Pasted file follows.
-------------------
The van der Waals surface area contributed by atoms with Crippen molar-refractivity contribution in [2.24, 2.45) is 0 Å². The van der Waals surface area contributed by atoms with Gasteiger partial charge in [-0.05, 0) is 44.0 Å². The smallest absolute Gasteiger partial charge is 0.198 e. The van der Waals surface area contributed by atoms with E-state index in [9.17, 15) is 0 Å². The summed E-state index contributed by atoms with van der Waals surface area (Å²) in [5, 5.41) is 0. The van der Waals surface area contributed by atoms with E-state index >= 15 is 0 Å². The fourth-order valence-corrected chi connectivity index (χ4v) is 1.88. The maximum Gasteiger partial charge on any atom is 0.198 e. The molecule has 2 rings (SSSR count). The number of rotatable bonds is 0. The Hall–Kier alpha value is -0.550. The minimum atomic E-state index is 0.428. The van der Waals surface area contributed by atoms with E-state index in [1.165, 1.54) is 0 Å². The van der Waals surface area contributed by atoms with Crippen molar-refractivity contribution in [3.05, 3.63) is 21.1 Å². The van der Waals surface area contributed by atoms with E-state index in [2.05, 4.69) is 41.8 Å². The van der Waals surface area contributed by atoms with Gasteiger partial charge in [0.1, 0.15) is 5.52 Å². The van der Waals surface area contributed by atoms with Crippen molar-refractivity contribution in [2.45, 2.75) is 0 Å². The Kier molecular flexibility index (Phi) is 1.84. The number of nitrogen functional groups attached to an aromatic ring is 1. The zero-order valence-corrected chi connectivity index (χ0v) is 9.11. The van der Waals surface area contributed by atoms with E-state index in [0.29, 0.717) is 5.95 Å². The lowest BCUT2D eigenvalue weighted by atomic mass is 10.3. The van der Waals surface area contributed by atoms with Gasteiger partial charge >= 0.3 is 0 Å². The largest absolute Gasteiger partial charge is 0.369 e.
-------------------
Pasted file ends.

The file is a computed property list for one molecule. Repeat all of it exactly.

The van der Waals surface area contributed by atoms with Crippen molar-refractivity contribution in [2.24, 2.45) is 0 Å². The van der Waals surface area contributed by atoms with Gasteiger partial charge in [-0.05, 0) is 44.0 Å². The smallest absolute Gasteiger partial charge is 0.198 e. The van der Waals surface area contributed by atoms with E-state index in [9.17, 15) is 0 Å². The summed E-state index contributed by atoms with van der Waals surface area (Å²) in [5, 5.41) is 0. The van der Waals surface area contributed by atoms with E-state index >= 15 is 0 Å². The fourth-order valence-corrected chi connectivity index (χ4v) is 1.88. The maximum Gasteiger partial charge on any atom is 0.198 e. The molecule has 2 rings (SSSR count). The number of rotatable bonds is 0. The Hall–Kier alpha value is -0.550. The minimum atomic E-state index is 0.428. The van der Waals surface area contributed by atoms with E-state index in [1.165, 1.54) is 0 Å². The van der Waals surface area contributed by atoms with Crippen molar-refractivity contribution in [3.05, 3.63) is 21.1 Å². The van der Waals surface area contributed by atoms with E-state index in [2.05, 4.69) is 41.8 Å². The van der Waals surface area contributed by atoms with Gasteiger partial charge in [0.1, 0.15) is 5.52 Å². The van der Waals surface area contributed by atoms with Crippen molar-refractivity contribution in [2.45, 2.75) is 0 Å². The Kier molecular flexibility index (Phi) is 1.84. The number of nitrogen functional groups attached to an aromatic ring is 1. The zero-order valence-corrected chi connectivity index (χ0v) is 9.11. The van der Waals surface area contributed by atoms with E-state index in [0.29, 0.717) is 5.95 Å². The lowest BCUT2D eigenvalue weighted by atomic mass is 10.3. The van der Waals surface area contributed by atoms with Gasteiger partial charge >= 0.3 is 0 Å². The largest absolute Gasteiger partial charge is 0.369 e.